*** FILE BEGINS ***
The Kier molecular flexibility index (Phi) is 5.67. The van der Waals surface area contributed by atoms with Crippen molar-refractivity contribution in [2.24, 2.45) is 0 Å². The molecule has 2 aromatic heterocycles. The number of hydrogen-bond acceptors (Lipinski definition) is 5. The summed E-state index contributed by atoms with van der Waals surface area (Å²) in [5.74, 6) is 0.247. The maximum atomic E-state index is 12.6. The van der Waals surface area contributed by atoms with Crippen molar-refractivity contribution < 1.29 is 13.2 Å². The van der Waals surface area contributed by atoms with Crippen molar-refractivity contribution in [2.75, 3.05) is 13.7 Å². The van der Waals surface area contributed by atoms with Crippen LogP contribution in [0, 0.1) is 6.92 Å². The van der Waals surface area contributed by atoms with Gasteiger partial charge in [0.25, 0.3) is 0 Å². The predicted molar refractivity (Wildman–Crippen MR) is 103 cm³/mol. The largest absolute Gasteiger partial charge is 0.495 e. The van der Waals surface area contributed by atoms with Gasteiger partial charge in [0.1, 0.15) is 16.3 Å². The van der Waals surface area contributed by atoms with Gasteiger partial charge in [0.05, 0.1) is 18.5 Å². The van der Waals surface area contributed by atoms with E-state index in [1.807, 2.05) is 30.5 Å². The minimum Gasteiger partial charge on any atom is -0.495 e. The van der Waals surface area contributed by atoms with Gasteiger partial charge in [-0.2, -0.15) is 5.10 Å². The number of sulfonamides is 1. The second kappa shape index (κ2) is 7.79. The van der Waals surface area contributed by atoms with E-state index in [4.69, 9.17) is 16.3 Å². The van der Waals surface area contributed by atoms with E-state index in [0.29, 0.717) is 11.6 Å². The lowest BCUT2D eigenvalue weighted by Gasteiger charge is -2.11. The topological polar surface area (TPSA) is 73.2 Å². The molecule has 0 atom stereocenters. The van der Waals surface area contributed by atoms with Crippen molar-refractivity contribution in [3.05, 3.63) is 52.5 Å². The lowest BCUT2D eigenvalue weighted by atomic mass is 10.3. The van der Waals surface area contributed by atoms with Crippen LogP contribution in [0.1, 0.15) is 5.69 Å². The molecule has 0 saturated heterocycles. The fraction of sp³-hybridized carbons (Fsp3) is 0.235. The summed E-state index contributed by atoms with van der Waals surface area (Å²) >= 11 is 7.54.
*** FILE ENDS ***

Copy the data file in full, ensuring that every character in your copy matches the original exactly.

The Kier molecular flexibility index (Phi) is 5.67. The van der Waals surface area contributed by atoms with Crippen molar-refractivity contribution in [2.24, 2.45) is 0 Å². The molecule has 2 aromatic heterocycles. The number of hydrogen-bond acceptors (Lipinski definition) is 5. The summed E-state index contributed by atoms with van der Waals surface area (Å²) in [5.74, 6) is 0.247. The maximum atomic E-state index is 12.6. The van der Waals surface area contributed by atoms with Crippen molar-refractivity contribution < 1.29 is 13.2 Å². The van der Waals surface area contributed by atoms with Crippen molar-refractivity contribution in [2.75, 3.05) is 13.7 Å². The van der Waals surface area contributed by atoms with Crippen LogP contribution in [0, 0.1) is 6.92 Å². The van der Waals surface area contributed by atoms with Gasteiger partial charge in [0.25, 0.3) is 0 Å². The predicted molar refractivity (Wildman–Crippen MR) is 103 cm³/mol. The largest absolute Gasteiger partial charge is 0.495 e. The van der Waals surface area contributed by atoms with Gasteiger partial charge in [0.1, 0.15) is 16.3 Å². The van der Waals surface area contributed by atoms with Gasteiger partial charge in [0.05, 0.1) is 18.5 Å². The van der Waals surface area contributed by atoms with E-state index in [1.807, 2.05) is 30.5 Å². The minimum Gasteiger partial charge on any atom is -0.495 e. The van der Waals surface area contributed by atoms with Gasteiger partial charge in [-0.2, -0.15) is 5.10 Å². The number of sulfonamides is 1. The second kappa shape index (κ2) is 7.79. The van der Waals surface area contributed by atoms with E-state index in [4.69, 9.17) is 16.3 Å². The van der Waals surface area contributed by atoms with E-state index in [0.29, 0.717) is 11.6 Å². The lowest BCUT2D eigenvalue weighted by Gasteiger charge is -2.11. The topological polar surface area (TPSA) is 73.2 Å². The molecule has 0 atom stereocenters. The van der Waals surface area contributed by atoms with Crippen molar-refractivity contribution in [3.05, 3.63) is 52.5 Å². The lowest BCUT2D eigenvalue weighted by atomic mass is 10.3. The van der Waals surface area contributed by atoms with Crippen LogP contribution in [0.1, 0.15) is 5.69 Å². The molecule has 0 saturated heterocycles. The fraction of sp³-hybridized carbons (Fsp3) is 0.235. The summed E-state index contributed by atoms with van der Waals surface area (Å²) >= 11 is 7.54.